Many scholars believe that the Murieta tale is myth—an entertaining yarn constructed of whole cloth, smoke and mirrors.
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This latter view is now the predominant historical interpretation. However, those who argue that the Murieta case is a mixture of fact and folklore offer the following evidence. In early Gold Rush California, it is indisputable that the clash between the once dominant Californio Latino culture and the newly arrived Anglo-American gold miners intensified. While many of the outlaws were known to be of European heritage, the majority appear to be Latino.
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Crime increased dramatically and fear mounted among the good citizens of the Mother Lode. By and , the Southern Mines were troubled by a number of thieves. Most of them were called or claimed to be named Joaquin. They were all mobile, all deceptive, all elusive, and all bothersome. It was difficult, if not downright impossible, to determine which Joaquin had committed a crime.
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What to do? The Mother Lode mining communities were crying for the immediate apprehension of this wily criminal or criminals. In May , the California legislature responded by hiring gunman and former Texas Ranger Harry Love to capture the outlaw Joaquin—no last name specified. Dead or Alive. The legislature had debated five different full names, but decided on instructions that used only the generic name of Joaquin.
This was a huge sum of money in the days when a few hundred dollars was considered an excellent annual income, and a lot of cash even considering the inflated prices of the Gold Country. By now this diverse group of lawbreakers had begun to assume a single identity—Joaquin Murieta. Love and his compatriots rode out to seize the cunning Joaquin and his reported accomplice, Three Fingered Jack. Three Fingered Jack was the alias of Manuel Garcia, who was wanted throughout California for theft and murder.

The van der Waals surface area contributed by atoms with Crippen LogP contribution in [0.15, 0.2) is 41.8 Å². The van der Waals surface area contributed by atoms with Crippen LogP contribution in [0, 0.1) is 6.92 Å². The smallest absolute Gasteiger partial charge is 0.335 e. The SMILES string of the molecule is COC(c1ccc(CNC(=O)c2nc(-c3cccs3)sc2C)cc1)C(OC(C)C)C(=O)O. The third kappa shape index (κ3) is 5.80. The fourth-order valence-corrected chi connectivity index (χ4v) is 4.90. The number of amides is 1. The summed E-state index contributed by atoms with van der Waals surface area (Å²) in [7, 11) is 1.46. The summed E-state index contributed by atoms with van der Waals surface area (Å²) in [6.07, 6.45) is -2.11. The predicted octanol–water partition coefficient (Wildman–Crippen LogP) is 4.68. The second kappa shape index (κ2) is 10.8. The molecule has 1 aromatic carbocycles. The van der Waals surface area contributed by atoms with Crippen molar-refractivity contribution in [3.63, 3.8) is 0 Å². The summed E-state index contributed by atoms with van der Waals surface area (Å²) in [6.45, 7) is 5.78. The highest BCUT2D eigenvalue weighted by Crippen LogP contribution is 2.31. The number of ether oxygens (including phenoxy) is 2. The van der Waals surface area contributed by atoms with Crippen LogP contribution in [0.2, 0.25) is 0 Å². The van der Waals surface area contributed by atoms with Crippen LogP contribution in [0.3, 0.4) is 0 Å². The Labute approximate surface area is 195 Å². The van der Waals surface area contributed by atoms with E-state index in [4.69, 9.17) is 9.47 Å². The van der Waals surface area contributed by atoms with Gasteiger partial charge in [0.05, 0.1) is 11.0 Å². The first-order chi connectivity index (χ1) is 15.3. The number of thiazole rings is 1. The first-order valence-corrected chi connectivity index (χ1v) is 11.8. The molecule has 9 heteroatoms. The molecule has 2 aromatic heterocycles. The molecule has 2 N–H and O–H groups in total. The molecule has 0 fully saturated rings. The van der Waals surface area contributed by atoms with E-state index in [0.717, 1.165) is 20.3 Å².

On top of the threat to the general populace, it was noted that Garcia hated the Chinese and was a suspected serial killer of Chinese miners in Calaveras County. It was claimed that Joaquin Murieta had killed as many as Chinese as well. For several weeks, they had no luck.
Harry, Mary, and Joaquin Murrieta
At least two of the Latinos were killed. Love decapitated this supposed chieftain and had his head sealed in a jar of alcohol. Additionally, a hand was severed from a second victim and placed in a separate jar. Love claimed the head was that of Joaquin Murieta and the hand had once belonged to Three Fingered Jack. He returned triumphantly to reclaim his reward. Others were skeptical to say the least. A surviving member of the Mexican party stated that the head was clearly that of Joaquin Valenzuela.
Love insisted that the grotesque relics were authentic. Initially the show drew large crowds, but, by , interest was dwindling. In that year, a San Francisco entrepreneur purchased the head and hand. The items were said to have vanished in the aftermath of the San Francisco Earthquake and Fire. While Love and his macabre carnival traveled the countryside, the legend of Joaquin Murieta grew. In , as recounted in the first part of this two-part series, a struggling gold miner turned writer named John Rollin Ridge also known by his Cherokee name Yellow Bird collected the various Joaquin stories and fused them into a single myth.
Ridge consolidated the stories, exaggerated actual details, invented breathtaking situations, concocted wild escapes, and promoted the image of Joaquin as a Mother Lode Robin Hood driven to crime by social injustice.